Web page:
Education Sector Hotline May 24, 2019

Contracting “App”tly

Let’s face it -apps dominate every minute of our daily lives. From food delivery, to cab booking, to health monitoring, there is an app for everything possible! Infact, apps exists for things we can’t even think of. So why should education, an integral part of our well-being and growth, be left behind?

Education Technology or Edtech for short, has ensured that education reaches the fingertips of all. From nursery rhymes for toddlers, to learning science for school students, and AI for the professionals, the “app” world has it all. Just a click away.

Each app that we download dictates its own terms and conditions, which govern the relation between the app owner and the users, the manner of use, the purpose of use, et all. Thus, these terms and conditions result in a contract between the app owner and users. The users, in most instances are adults, who are capable of concluding a valid contract. However, what happens when the apps are targeted for use by children and are downloaded by them? Between whom is the contract formed in such case? Are children capable of forming a valid contract in such case?

Under Indian law, a child is not competent to contract. This is because as per Indian Contract law, only a person who has reached the age of majority is competent to contract. The age of majority in India is 18 years as provided under the Indian Majority Act, 1895. Therefore, contract with a child would be void ab initio. This means that the app owner cannot enforce the contract with minor child even if they would want to.

However, a guardian can enter into a contract on behalf of the minor (i.e child) for their benefit. Under Indian law, a guardian can either be a natural guardian (parent) or a court appointed guardian under the Guardians and Wards Act, 1890. Under Hindu law, the father and then the mother are considered natural guardians. Under Muslim law, the father is the natural guardian.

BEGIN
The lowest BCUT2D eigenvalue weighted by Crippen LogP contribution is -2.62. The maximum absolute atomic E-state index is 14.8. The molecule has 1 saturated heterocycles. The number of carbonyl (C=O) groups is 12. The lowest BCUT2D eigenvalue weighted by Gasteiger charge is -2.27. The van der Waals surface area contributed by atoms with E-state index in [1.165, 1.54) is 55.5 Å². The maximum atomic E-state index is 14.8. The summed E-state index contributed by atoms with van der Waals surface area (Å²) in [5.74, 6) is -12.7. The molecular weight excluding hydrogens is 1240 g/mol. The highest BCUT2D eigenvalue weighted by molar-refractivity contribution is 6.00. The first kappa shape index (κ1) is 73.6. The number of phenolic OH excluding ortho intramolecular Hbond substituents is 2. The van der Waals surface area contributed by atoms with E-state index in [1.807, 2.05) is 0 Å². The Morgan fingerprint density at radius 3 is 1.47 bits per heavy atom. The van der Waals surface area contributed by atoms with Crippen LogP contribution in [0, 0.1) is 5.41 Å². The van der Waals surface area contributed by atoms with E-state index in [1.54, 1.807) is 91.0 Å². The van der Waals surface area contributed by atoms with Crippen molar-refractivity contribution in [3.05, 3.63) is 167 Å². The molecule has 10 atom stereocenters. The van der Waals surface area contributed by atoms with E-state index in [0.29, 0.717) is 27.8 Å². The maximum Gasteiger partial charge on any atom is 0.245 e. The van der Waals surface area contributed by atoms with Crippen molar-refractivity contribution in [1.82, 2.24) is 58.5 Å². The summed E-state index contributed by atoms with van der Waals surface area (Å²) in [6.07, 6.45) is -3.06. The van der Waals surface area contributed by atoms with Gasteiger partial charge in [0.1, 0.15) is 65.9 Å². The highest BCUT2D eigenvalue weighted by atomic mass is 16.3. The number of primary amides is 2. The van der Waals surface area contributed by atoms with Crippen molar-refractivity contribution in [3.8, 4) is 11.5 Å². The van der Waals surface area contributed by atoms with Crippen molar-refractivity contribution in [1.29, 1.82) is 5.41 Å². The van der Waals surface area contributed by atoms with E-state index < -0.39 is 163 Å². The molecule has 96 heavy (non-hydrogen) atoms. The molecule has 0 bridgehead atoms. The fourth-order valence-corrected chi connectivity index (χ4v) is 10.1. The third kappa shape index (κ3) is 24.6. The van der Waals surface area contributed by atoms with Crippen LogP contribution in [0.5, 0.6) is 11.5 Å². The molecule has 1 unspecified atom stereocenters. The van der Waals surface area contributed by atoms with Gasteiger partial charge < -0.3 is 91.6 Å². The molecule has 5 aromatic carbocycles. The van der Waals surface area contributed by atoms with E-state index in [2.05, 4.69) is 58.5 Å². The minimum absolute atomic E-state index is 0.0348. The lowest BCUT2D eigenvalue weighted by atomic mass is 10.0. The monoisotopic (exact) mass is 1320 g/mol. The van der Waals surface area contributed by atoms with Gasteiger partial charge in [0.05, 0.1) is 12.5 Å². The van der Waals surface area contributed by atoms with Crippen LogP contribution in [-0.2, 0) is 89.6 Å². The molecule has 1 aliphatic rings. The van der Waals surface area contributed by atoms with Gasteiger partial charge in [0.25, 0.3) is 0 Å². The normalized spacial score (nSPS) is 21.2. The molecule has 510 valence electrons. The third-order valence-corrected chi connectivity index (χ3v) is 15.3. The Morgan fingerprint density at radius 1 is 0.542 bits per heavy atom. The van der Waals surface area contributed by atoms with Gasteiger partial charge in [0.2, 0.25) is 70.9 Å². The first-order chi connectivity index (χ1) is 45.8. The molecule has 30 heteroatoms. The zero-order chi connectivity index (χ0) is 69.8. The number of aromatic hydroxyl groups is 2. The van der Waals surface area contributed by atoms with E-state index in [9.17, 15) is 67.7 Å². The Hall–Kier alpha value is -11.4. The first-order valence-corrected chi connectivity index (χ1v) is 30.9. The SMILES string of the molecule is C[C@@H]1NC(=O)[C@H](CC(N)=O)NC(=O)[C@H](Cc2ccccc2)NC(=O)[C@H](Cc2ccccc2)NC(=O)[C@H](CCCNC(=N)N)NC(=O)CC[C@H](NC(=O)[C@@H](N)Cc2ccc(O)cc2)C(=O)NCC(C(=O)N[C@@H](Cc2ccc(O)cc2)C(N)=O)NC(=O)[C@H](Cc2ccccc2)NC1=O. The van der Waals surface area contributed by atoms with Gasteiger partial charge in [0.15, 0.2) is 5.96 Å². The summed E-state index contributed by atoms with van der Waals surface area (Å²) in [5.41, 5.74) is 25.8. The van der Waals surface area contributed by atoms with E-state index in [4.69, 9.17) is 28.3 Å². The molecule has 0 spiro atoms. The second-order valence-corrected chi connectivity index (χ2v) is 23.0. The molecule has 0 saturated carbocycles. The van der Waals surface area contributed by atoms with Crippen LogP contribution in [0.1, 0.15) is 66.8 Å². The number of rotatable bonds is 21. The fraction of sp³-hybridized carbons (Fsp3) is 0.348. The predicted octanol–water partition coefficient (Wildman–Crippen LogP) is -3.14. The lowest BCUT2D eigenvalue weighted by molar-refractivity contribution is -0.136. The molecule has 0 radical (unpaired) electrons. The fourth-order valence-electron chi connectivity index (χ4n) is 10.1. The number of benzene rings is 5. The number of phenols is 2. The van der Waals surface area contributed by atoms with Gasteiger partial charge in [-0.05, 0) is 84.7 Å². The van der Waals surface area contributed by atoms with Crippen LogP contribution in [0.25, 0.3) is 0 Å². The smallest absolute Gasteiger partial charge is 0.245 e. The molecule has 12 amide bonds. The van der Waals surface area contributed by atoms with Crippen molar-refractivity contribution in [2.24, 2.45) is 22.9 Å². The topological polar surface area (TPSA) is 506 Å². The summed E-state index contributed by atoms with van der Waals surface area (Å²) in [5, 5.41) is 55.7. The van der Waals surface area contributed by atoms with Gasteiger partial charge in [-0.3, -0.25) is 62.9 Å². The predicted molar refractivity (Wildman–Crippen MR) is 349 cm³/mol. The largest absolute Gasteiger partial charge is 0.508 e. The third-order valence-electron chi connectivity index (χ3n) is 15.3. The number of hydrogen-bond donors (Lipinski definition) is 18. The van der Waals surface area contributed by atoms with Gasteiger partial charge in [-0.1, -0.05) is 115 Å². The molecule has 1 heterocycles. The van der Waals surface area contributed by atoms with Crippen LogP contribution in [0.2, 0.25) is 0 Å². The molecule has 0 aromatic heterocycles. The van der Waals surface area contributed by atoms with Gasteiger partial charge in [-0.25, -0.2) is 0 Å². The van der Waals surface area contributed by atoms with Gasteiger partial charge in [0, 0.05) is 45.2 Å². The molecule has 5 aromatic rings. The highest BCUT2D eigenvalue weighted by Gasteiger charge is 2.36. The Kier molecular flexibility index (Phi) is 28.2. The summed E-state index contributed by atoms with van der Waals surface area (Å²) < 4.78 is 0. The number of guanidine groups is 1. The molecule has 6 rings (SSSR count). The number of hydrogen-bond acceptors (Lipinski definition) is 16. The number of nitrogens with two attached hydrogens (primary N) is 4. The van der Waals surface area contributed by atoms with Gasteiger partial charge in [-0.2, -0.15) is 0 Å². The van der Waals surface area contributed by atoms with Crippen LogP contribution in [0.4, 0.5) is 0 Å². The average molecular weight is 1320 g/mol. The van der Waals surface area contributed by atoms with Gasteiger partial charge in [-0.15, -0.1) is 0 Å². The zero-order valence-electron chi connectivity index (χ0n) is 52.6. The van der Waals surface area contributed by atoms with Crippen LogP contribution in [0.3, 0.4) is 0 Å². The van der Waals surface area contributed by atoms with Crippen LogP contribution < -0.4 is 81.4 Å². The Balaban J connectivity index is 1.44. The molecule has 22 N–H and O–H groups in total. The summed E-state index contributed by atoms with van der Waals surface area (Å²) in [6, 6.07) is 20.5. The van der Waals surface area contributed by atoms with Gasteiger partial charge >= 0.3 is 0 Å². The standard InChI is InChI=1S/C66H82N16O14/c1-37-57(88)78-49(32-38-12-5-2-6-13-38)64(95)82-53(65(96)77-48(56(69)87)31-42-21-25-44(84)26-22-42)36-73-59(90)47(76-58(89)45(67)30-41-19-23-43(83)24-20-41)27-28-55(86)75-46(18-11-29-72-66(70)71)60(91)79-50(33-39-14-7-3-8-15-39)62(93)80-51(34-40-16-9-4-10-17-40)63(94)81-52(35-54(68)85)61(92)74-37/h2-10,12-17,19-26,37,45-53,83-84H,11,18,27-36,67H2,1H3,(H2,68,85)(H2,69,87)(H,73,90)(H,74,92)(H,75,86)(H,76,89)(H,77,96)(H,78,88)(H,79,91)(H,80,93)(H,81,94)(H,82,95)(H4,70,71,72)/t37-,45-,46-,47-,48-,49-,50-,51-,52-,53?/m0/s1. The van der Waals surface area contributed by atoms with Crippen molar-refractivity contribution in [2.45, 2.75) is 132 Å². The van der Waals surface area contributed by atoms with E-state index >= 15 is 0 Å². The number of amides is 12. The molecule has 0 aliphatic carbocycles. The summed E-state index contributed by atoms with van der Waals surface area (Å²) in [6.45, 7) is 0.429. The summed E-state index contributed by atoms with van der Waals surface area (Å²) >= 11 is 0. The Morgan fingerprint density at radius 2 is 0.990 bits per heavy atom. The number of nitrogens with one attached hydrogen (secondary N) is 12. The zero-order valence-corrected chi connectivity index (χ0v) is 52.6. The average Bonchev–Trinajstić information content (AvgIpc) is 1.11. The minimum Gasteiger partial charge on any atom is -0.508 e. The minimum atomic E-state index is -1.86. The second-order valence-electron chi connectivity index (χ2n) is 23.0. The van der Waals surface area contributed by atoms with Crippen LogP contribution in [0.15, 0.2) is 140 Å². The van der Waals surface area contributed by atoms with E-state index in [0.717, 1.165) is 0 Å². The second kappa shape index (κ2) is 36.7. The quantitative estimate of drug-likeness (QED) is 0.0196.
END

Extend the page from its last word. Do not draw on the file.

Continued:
“Benefit of the minor” has been interpreted broadly by the courts and is usually a factual matter. For instance, a contract for purchase of property by a guardian on behalf of a minor has been held to be for the “benefit of the minor”. Applying the analogy, a purchase of an app by a parent from the playstore or appstore, for use of their minor child is likely to be considered for the benefit of minor.

Thus, it is important to ensure that contracts / terms and conditions of apps directed towards minors should be entered into directly with a parents or guardian of a minor. For example, a contract for use of an online learning app offering game based solutions for minors should be entered into with a parent or a guardian, who may, in turn allow use of the services by a minor based on the parent/guardian’s discretion. This can be ensured by clarifying in the terms and conditions clearly that the contracting party should be an adult capable of contracting under law, using tools checking for the age of the user who downloads the apps etc. These steps will ensure that the contracting party for all purposes is the person who has the capability to contract, i.e parent / guardian from a validity of contract perspective.

 


Aparna Gaur, Aarushi Jain & Vivek Kathpalia

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